Friday, March 24, 2017

Too many cooks and another BGDG meeting

On Tuesday I went to the Layton BGDG meeting a bit early and played a few games before the meeting started. I got some good feedback, and thought that I would record it here.

Deception:

  • The game should be bigger.
  • When you lose armies, you should gain things to offset the loss of armies (abilities?)
  • Secret goals?
  • More players? - attack the people near you only
Grab the Loot:
  • Calculate scores differently - add greed cards into everyone's loot to simplify it.
  • Make a game over card to add to the bottom of the greed deck.
  • Add to the rules the "do everything that you can" rule, so that when an ability is impossible, you still get to use it
  • Double sided greeds that are rotatable
  • Record scores to see if they are too swingy, and recalculate to make them tighter
  • Slots should not be the same
  • Make players have a secret treasure (or greed) that other players do not know about.
  • Spend your loot for abilities.
    • Spend treasure to flip up a card?
  • Break the scoring to add in options for other scoring methods.
Since I am grooming Grab the Loot in the hopes that it will one day become a game that Mayday Games would want to publish, I think that that will be the first one to work on.

My two contest entries are feeling pretty close to complete right now, so I don't need to work on them in a pressing manner, however I think that it would be good to work on them in the near future as well.

I also started to work on a new game - tentatively called "Too Many Cooks" (I know that there is already another Reiner Knizia game named that - I am just going to have to figure out a better name some time before it becomes complete) - which is like a boardless version of Tigris and Euphrates  right now. I am going to fool around with it some more before I playtest it to make sure that there are rules which cover all of the basic situations that could occur.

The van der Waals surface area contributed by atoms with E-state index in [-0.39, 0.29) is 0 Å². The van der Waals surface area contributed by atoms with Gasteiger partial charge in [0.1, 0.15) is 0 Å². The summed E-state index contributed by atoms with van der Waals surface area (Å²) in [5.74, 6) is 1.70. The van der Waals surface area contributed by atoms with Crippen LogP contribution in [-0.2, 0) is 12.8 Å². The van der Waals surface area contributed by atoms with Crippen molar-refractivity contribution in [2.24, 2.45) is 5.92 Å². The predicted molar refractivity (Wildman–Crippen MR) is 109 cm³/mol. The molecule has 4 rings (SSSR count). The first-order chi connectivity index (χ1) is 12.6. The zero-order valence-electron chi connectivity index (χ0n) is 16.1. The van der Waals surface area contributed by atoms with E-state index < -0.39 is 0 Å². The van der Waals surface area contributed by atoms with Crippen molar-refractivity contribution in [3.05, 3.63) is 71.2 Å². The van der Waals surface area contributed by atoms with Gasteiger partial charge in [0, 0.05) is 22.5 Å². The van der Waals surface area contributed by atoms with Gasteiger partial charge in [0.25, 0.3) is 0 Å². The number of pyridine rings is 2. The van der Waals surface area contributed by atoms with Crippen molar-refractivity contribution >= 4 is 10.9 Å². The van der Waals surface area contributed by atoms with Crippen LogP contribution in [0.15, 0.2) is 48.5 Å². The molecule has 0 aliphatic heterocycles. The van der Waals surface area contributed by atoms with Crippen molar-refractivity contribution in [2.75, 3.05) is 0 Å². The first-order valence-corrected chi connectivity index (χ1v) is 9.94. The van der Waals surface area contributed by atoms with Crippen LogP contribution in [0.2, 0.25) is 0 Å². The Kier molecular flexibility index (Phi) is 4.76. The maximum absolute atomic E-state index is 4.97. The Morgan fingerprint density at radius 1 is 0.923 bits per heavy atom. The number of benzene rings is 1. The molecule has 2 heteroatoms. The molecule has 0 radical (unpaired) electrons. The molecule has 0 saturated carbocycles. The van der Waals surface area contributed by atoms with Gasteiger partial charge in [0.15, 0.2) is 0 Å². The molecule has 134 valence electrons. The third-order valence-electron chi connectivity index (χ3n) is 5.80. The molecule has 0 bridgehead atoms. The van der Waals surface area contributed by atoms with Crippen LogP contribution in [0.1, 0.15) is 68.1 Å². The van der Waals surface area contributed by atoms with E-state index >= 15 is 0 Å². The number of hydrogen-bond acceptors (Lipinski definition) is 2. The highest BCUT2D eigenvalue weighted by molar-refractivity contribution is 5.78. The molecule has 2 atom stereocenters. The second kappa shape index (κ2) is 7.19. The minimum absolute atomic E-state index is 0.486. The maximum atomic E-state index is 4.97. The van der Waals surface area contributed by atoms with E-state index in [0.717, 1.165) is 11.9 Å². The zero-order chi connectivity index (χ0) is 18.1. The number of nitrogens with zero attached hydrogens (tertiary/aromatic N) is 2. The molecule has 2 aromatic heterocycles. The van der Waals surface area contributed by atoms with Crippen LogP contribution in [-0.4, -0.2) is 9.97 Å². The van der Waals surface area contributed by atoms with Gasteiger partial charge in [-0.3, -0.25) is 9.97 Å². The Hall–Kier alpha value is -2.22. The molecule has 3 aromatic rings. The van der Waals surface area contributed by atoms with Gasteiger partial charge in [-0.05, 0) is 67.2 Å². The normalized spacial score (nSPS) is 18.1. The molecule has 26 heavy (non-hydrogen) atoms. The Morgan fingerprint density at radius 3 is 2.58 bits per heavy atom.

Finally, I played "Lanterns" for the first time recently. It was pretty fun. It had a lot of player interaction given that the premise of the game made it seem like multi player solitaire.

Wednesday, March 22, 2017

A new idea

I just played Akrotiri for the second time, and I think that I should write a review of it.

Akrotiri: 2 players, about 30 minutes

This game combines multiple mechanics: tile laying, pick up and deliver, and secret goals. During the game you are playing as ancient Greek explorers who are trying to discover the locations of forgotten temples based on clues that you were given in ancient maps.

I first played the game right after it came out, and told myself that my wife would enjoy it. I never saw it in a store, so I never got it until a recent BGG math trade.

The game starts with a large tile (the island of Thera) being placed in the center, and everyone receiving starting maps and goals. The maps are cards that give you requirements for building temples (I will explain more about that later - it is the coolest part of the game to me).

Goals are things like "Score 2 points for each of your Temples that are on an island with a volcano", or "Score 2 points for each of your Temples that are on islands that are not completed". Throughout the game you will gain more goals, and you don't reveal what goals you have until the end of the game.

The points associated with goals can give quite a few points to players: You can get 78 points from perfectly completing the best goals in the game, however you can only get 42 points from discovering all six temples using the most difficult maps. Since the only other source of points in the game in having lots of money, the max score possible is 126. That being said, you can't really expect to score over 100 very often because the right combinations of secret goals cannot be guaranteed.

The map mechanic of the game is by far the most fun part of the game to me. The maps define where the temple has to exist relative to what terrain icons. For instance: if a map had a temple with a volcano above it, a tree to the right, and a lake below it, then that means that you have to place your temple on the map south of a volcano, north of a lake, and west of a forest. This boxes you into a specific place on the map, and often makes it impossible to place a temple unless you add new tiles to put the terrain icons that your map requires on the side of the map that you care about.